Orthopaedic Residency Program
The orthopaedic residency program prepares licensed physical therapists from SAU with advanced knowledge and clinical practice skills in the specialty area of orthopaedic physical therapy.
The Physical Therapy Department of St. Ambrose University (SAU) began offering a clinical residency program in orthopaedic physical therapy in 2006. This 12-month, post-professional program is based upon the criteria set forth for credentialing by the American Physical Therapy Association and the Description of Specialty Practice in Orthopaedic Physical Therapy.
Currently, this program is only offered for students graduating from the professional DPT Program at St. Ambrose University. The residency builds upon the 98 semester hours of graduate credit completed in the Doctor of Physical Therapy program.
The mission of the SAU orthopaedic residency program is to prepare licensed physical therapists with advanced knowledge and clinical practice skills in the specialty area of orthopaedic physical therapy. Further, the program will enhance clinical reasoning skills, provide experience in teaching and presenting, reinforce use of best evidence in practice, and facilitate life-long learning.
Therapists that successfully complete the 6-course sequence may use the designation MTC - Manual Therapist Certified.
For more information, contact Kevin Farrell, PT, PhD, OCS, FAAOMPT at email@example.com or 563/333-6405. You can also contact the PT Office at 563/333-6403.
The curriculum consists of a series of nine classes including radiology, advanced musculoskeletal therapeutics, teaching practicum, and mentored clinical blocks. The program utilizes classroom and laboratory training relevant to the specialty area, as well as study groups, case presentations, clinical research, staff supervision and community service. The program will be completed over a twelve-month period with a new residency class beginning the spring semester each year.
A critical aspect of the program involves clinical mentoring of residents while they are involved in performing patient care. Residents are mentored by academic and clinical faculty who possess advanced clinical skills (board specialty certification or fellowship credentials), expertise in teaching, and involvement in scholarly and professional activities.
The clinical component of the residency is currently being offered in collaboration with Rock Valley Physical Therapy (RVPT). Founded in 1984, RVPT has grown into the largest physical therapy private practice in the Quad Cities, employing 40 licensed physical therapists. Currently, 18 therapists hold clinical specializations and four are fellows in the American Academy of Orthopaedic Manual Physical Therapists.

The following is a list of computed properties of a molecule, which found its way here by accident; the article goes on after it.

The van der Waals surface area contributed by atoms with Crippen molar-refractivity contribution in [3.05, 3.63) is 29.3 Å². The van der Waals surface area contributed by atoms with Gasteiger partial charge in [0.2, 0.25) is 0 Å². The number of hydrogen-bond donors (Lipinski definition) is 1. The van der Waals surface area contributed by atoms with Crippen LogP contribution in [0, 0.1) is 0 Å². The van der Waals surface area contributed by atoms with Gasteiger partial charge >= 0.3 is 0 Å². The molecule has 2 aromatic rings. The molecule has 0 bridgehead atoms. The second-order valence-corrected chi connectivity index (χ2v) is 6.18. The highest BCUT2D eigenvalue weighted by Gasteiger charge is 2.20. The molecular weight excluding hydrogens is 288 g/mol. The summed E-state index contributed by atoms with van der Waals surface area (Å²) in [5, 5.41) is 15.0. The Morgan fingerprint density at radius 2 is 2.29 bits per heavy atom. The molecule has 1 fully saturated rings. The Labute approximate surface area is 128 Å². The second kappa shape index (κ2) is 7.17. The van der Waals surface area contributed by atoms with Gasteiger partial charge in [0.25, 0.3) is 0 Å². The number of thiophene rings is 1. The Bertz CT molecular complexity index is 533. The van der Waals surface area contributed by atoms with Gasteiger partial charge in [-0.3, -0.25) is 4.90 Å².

What is a clinical residency?
A clinical residency program is a carefully planned, post-professional clinical and didactic education experience designed to advance the resident's preparation as a provider of patient care services in a defined area of clinical practice. It combines opportunities for ongoing clinical supervision and mentoring with a theoretical basis for advanced practice and scientific inquiry.
Residency programs focus on furthering the resident's expertise in examination, evaluation, diagnosis, prognosis, intervention and the management of patients within the area of clinical specialization. By participating in a residency program, therapists gain many of the experiences needed to apply for clinical specialization through the American Board of Physical Therapy Specialties.
What is a clinical fellowship?
A clinical fellowship is a planned program of post-professional clinical and didactic education for physical therapists who demonstrate clinical expertise in a learning experience in an area of clinical practice related to the practice focus of the fellowship. (Fellows are frequently post-residency prepared or board-certified specialists.)
What is the difference between a residency and a clinical fellowship program?
A clinical residency program is designed to substantially advance a resident's expertise in examination, evaluation, diagnosis, prognosis, intervention, and management of patients in a defined area of clinical practice (specialty).
The residency experience often prepares an individual to become a board-certified clinical specialist. In contrast, a fellowship program is designed to provide greater depth in a specialty or subspecialty area than that which is covered in a residency program.
Additionally, participants in a clinical fellowship program must be licensed as a physical therapist and possess one or more of the following qualifications: 1) specialist certification, 2) completion of a residency in a specialty area, or 3) demonstrable clinical skills within a particular specialty area.